Population Trend

Based on 2007 Census on Population is 26,400. In 2010 census on the population again, Tipo-Tipo Municipality has only 16,798 total populations. This figure showed the abrupt decrease of almost one half of the total population. This represents about 4.34% of the total provincial figure of 391,1769. From 1960 to 1970, the average growth rate for this period is so very low (-0.99899) yet for 1970-1975 average growth rate is 5.5% and for 1975 to 1980, 5.695%. This sudden upsurge for the 10 year period can be attributed to several facts, namely, the infusion of personnel in the area military during the NCSO headcount, the return of relative normally in the situation, the influx of refugees from neighboring municipality plus the developmental growth of the area.

 

Ethnic Origin/ Language/Dialect

The Municipality of Tipo-Tipo is predominantly composed of the Yakans speaking group. About 7% (11,697) of the population speaks the Yakan dialect followed distantly by Tausugs with 17% (2,601) and the Samals with 5% (737). These figures are as of the 2000 Census.

 

Situational Analysis

    A. AGRICULTURE SECTOR

The Municipality of Tipo-Tipo is basically identified as an agricultural community. The agricultural land area is estimated as of December 2007 at 19, 530 hectares or this is approximately encompassing 90% of the total land area of the municipality, which is 21, 700 hectares. Province-wide this is about 12.80% of the total land area of the province devoted to agriculture for Tipo-Tipo alone. Further records from the Municipal Agricultural Office and the Municipal Development Staff reveal that of the 19, 530 hectares of agricultural land, about 68.73% (14, 914.41 hectares) is planted to coconuts while the rest are for rubber with 11.13% (2, 415.21 hectares), cassava with 3.36% (729.12 hectares) and the remaining hectare are devoted to other variety of permanent, and seasonal crops, like coffee, upland rice, peanuts and fruit trees. Inter-cropping is also minimally done per visual observation made by the researcher. Production of the agricultural area is somewhat more than the average yield per hectare. For coconut alone, the computed actual production is 2,200 kilos per hectare, per year as compared to the average standard production, which is 900 kilos to one (1) tone per hectare per year. This is also the same with the other crops except for cassava, it being staple food of the farmers. Possible reason for the low production based on the survey conducted among local folks, it is evident that the factors contributory to it are, the lack of technical know-how, high cost of inputs, plus the improper utilization of agricultural lands. Based on the records of the Department of Agriculture there are several small farms in the locality aside from the rubber plantation of the Tipo-Tipo Agrarian Reform Beneficiaries Agricultural Development Cooperative (TARBADECO) former TIDECO. Farm productions of small time farmers are only good for their own consumption. The farmers to increase their income like loom weaving and fishing are utilizing other sources of livelihood.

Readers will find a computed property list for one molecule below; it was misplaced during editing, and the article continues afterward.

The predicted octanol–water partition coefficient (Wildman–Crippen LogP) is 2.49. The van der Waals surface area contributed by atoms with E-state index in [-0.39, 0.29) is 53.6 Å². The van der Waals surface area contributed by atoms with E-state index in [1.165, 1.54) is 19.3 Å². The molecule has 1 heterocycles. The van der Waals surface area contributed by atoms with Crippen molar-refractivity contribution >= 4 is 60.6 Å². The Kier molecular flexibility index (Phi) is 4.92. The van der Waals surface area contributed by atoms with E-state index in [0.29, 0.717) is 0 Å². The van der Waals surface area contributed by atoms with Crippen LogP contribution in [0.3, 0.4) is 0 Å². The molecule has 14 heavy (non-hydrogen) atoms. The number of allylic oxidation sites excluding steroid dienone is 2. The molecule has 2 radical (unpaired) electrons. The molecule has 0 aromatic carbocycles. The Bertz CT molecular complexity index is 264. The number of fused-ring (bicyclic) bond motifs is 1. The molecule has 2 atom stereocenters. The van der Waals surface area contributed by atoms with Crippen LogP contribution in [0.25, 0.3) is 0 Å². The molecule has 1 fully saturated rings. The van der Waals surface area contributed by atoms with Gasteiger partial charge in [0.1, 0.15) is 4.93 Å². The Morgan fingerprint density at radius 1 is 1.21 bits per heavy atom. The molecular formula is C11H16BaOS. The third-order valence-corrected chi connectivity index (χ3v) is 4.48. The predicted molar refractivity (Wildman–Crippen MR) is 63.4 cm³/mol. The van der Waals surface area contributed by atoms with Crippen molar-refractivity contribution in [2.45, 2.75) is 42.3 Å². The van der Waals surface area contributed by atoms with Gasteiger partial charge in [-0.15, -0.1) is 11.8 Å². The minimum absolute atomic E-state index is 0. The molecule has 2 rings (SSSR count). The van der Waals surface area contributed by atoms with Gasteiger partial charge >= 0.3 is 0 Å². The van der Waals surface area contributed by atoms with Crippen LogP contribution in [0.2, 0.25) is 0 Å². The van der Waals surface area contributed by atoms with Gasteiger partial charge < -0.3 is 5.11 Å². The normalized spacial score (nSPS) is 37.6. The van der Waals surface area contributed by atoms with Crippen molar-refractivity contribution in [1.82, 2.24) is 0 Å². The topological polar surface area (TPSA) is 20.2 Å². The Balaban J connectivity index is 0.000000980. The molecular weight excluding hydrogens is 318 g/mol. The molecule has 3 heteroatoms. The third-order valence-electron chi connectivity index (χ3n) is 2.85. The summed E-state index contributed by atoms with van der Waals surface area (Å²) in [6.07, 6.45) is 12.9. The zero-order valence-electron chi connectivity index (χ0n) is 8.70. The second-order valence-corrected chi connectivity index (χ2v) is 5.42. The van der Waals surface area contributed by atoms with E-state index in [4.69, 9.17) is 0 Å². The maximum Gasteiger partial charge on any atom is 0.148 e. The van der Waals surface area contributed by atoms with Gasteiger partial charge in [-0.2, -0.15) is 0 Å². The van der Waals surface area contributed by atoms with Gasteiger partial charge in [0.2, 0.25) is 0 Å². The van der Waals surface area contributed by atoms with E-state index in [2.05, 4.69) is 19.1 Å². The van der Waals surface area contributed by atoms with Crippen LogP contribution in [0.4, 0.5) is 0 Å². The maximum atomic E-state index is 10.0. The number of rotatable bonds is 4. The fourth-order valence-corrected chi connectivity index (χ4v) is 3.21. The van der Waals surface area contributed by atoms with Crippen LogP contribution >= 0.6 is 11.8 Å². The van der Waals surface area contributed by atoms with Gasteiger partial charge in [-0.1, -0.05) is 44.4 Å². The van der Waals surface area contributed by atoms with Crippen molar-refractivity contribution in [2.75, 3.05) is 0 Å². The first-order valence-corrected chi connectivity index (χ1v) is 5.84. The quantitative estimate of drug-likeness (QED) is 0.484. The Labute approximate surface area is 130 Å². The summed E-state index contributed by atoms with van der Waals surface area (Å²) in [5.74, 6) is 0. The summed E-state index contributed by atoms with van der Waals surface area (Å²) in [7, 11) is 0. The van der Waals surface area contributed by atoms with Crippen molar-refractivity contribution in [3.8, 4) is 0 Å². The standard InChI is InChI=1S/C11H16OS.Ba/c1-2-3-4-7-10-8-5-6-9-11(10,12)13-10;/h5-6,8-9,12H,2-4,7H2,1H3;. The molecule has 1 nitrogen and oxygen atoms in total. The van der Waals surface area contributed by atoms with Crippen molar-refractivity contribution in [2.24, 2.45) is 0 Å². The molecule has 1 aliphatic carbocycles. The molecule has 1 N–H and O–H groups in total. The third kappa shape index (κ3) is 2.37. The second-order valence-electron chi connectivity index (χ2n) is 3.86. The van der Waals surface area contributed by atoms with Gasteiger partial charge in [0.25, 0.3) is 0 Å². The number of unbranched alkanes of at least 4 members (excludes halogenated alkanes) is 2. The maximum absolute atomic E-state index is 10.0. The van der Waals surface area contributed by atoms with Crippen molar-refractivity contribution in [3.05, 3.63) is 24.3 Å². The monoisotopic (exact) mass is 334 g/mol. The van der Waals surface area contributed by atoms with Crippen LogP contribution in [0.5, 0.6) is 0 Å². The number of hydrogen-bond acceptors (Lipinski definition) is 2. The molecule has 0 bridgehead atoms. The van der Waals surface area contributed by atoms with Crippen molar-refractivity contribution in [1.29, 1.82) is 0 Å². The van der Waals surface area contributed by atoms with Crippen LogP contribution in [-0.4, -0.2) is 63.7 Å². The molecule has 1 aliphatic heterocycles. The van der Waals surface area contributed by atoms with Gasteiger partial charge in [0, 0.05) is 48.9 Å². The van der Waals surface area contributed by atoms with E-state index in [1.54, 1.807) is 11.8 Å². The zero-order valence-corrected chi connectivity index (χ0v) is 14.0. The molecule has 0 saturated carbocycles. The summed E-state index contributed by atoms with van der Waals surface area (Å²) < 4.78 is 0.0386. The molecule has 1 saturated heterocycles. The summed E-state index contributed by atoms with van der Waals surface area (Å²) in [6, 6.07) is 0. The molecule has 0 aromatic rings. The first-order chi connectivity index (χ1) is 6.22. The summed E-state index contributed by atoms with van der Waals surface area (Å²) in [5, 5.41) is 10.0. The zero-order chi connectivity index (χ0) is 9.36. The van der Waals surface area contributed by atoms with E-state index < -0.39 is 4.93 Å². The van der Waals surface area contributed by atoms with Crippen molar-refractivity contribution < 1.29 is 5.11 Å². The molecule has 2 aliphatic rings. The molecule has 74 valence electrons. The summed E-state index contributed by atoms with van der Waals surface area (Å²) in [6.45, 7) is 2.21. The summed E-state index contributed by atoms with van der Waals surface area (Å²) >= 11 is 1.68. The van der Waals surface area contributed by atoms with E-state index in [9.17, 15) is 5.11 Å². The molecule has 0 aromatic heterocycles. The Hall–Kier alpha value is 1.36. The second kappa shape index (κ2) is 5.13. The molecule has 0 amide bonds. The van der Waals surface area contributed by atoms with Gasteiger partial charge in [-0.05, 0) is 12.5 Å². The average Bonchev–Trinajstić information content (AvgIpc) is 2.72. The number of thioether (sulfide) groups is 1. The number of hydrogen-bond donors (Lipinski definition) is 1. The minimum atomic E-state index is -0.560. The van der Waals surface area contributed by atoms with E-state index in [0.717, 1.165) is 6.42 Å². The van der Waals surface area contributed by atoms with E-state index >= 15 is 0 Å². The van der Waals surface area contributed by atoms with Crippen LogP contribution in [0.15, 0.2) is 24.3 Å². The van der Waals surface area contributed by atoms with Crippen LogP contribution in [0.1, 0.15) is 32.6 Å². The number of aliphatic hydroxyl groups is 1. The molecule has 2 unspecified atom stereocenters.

MAJOR AGRICULTURAL CROPS BY ESTIMATED AREA AND PRODUCTION
Municipality of Tipo-Tipo

CROPS Estimated Area
(Hectares)
Percentage Production (Mt)
  Coconut 3,074.29   68.73   5,656.69
  Coffee 144.93   3.24   4688.42
  Rubber 497.84   11.13   2,389.63
  Upland Rice 89.01   1.99   133.52
  Corn 61.73   1.38   92.60
  Fruit Trees 185.18   4.14   235.18
  Cassava 150.29   3.36   17,433.64
  Peanut 31.76   0.71   20.96
  Others1 237.96   5.32   832.35
  TOTAL   4,473.00   100   27,542.99

 

*1 These Areas include various crops not mentioned and also barren agri-land. Source: MPDC, 2013 MAO, 2013

 

Livestock and Poultry

The locality is middling on this aspect. The animal population is somehow at its average yet still to consider the rising population of the municipality. The cattle and carabao population is estimated only at less than 10%. The populace of goats and other livestock is in contrast to the number of carabaos and cattles. This is through the effort of the government to produce effective programs such as animal dispersion. The municipality is still in need of other livestock to meet the peak of satisfaction that would help economic stability. Given the present state of the agricultural sector in the municipality, it is evident that the locality lags behind in developing to its full potential. Productivity-vise its harvest per hectare per year is so low. Except for rubber, it being handled by a corporation the rest of the agricultural crops is producing inadequately to omit also cassava. The municipality is also very dependent to other municipalities for other foodstuff (rice) to supply its needs. The main reason for this low-productivity, aside from the unstable peace and order condition is the insufficient knowledge and lack of technical know-how in farm technology on the part of the small time farmers. The little support they received from the government like the lecture-demonstration on crop protection and production does little to their income. While other municipalities have farm demonstration projects to support the programs envisioned by the government agency concerned, there is no such type of project in the locality. It is noteworthy to say that inter-cropping and multi-cropping are now being done by the farmers to supplement their income and further maximize the use of the land. The lack also of market outlets and farm to market roads are also contributory to the slow pace of development. The virtual absence of meat and poultry products in the municipality is only being replenished with the abundance of fish in the area. Towards this end, the need therefore, is to promote the production of livestock and poultry with due assistance from the government and private sector as well.

 

B. FISHERY AND AQUATIC RESOURCES